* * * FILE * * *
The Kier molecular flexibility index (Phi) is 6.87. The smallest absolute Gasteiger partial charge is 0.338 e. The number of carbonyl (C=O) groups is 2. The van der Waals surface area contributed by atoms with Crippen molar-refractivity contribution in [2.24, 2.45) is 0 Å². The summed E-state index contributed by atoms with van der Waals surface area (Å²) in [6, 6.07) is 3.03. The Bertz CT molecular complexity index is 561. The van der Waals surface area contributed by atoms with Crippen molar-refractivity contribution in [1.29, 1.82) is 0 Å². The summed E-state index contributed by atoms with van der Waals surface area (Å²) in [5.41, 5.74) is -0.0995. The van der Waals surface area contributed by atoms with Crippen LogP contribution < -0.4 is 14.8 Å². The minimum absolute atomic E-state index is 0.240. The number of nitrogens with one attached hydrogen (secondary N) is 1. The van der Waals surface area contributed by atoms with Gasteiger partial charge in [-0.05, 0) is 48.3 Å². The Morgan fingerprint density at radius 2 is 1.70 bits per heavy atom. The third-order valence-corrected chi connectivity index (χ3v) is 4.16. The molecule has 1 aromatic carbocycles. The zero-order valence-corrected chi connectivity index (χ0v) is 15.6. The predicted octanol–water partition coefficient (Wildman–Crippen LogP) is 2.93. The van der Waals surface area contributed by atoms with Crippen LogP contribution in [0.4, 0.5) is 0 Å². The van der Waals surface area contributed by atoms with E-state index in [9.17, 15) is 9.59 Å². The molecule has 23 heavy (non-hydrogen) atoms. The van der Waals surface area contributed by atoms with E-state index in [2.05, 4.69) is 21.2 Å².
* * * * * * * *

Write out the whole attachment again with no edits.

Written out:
The Kier molecular flexibility index (Phi) is 6.87. The smallest absolute Gasteiger partial charge is 0.338 e. The number of carbonyl (C=O) groups is 2. The van der Waals surface area contributed by atoms with Crippen molar-refractivity contribution in [2.24, 2.45) is 0 Å². The summed E-state index contributed by atoms with van der Waals surface area (Å²) in [6, 6.07) is 3.03. The Bertz CT molecular complexity index is 561. The van der Waals surface area contributed by atoms with Crippen molar-refractivity contribution in [1.29, 1.82) is 0 Å². The summed E-state index contributed by atoms with van der Waals surface area (Å²) in [5.41, 5.74) is -0.0995. The van der Waals surface area contributed by atoms with Crippen LogP contribution < -0.4 is 14.8 Å². The minimum absolute atomic E-state index is 0.240. The number of nitrogens with one attached hydrogen (secondary N) is 1. The van der Waals surface area contributed by atoms with Gasteiger partial charge in [-0.05, 0) is 48.3 Å². The Morgan fingerprint density at radius 2 is 1.70 bits per heavy atom. The third-order valence-corrected chi connectivity index (χ3v) is 4.16. The molecule has 1 aromatic carbocycles. The zero-order valence-corrected chi connectivity index (χ0v) is 15.6. The predicted octanol–water partition coefficient (Wildman–Crippen LogP) is 2.93. The van der Waals surface area contributed by atoms with Crippen LogP contribution in [0.4, 0.5) is 0 Å². The van der Waals surface area contributed by atoms with E-state index in [9.17, 15) is 9.59 Å². The molecule has 23 heavy (non-hydrogen) atoms. The van der Waals surface area contributed by atoms with E-state index in [2.05, 4.69) is 21.2 Å².